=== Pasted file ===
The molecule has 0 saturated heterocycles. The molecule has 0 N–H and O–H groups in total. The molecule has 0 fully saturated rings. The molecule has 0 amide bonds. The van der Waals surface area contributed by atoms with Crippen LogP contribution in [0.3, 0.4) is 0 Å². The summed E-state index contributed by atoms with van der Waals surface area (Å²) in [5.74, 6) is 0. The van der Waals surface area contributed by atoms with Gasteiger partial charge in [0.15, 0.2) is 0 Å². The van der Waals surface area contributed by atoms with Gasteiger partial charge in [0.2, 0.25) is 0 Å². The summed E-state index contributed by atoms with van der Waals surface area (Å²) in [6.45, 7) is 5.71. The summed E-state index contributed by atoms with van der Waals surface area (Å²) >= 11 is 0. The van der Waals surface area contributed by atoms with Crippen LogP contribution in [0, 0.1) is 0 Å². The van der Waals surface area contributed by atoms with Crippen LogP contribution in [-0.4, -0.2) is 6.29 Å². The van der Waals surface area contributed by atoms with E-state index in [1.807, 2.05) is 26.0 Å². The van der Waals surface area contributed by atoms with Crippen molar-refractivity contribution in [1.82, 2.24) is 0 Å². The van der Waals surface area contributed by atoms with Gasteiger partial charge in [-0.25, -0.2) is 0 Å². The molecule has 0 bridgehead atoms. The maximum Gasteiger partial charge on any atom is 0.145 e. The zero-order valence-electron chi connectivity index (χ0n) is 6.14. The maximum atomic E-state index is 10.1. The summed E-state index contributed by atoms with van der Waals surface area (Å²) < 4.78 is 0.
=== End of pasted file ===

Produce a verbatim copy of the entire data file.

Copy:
The molecule has 0 saturated heterocycles. The molecule has 0 N–H and O–H groups in total. The molecule has 0 fully saturated rings. The molecule has 0 amide bonds. The van der Waals surface area contributed by atoms with Crippen LogP contribution in [0.3, 0.4) is 0 Å². The summed E-state index contributed by atoms with van der Waals surface area (Å²) in [5.74, 6) is 0. The van der Waals surface area contributed by atoms with Gasteiger partial charge in [0.15, 0.2) is 0 Å². The van der Waals surface area contributed by atoms with Gasteiger partial charge in [0.2, 0.25) is 0 Å². The summed E-state index contributed by atoms with van der Waals surface area (Å²) in [6.45, 7) is 5.71. The summed E-state index contributed by atoms with van der Waals surface area (Å²) >= 11 is 0. The van der Waals surface area contributed by atoms with Crippen LogP contribution in [0, 0.1) is 0 Å². The van der Waals surface area contributed by atoms with Crippen LogP contribution in [-0.4, -0.2) is 6.29 Å². The van der Waals surface area contributed by atoms with E-state index in [1.807, 2.05) is 26.0 Å². The van der Waals surface area contributed by atoms with Crippen molar-refractivity contribution in [1.82, 2.24) is 0 Å². The van der Waals surface area contributed by atoms with Gasteiger partial charge in [-0.25, -0.2) is 0 Å². The molecule has 0 bridgehead atoms. The maximum Gasteiger partial charge on any atom is 0.145 e. The zero-order valence-electron chi connectivity index (χ0n) is 6.14. The maximum atomic E-state index is 10.1. The summed E-state index contributed by atoms with van der Waals surface area (Å²) < 4.78 is 0.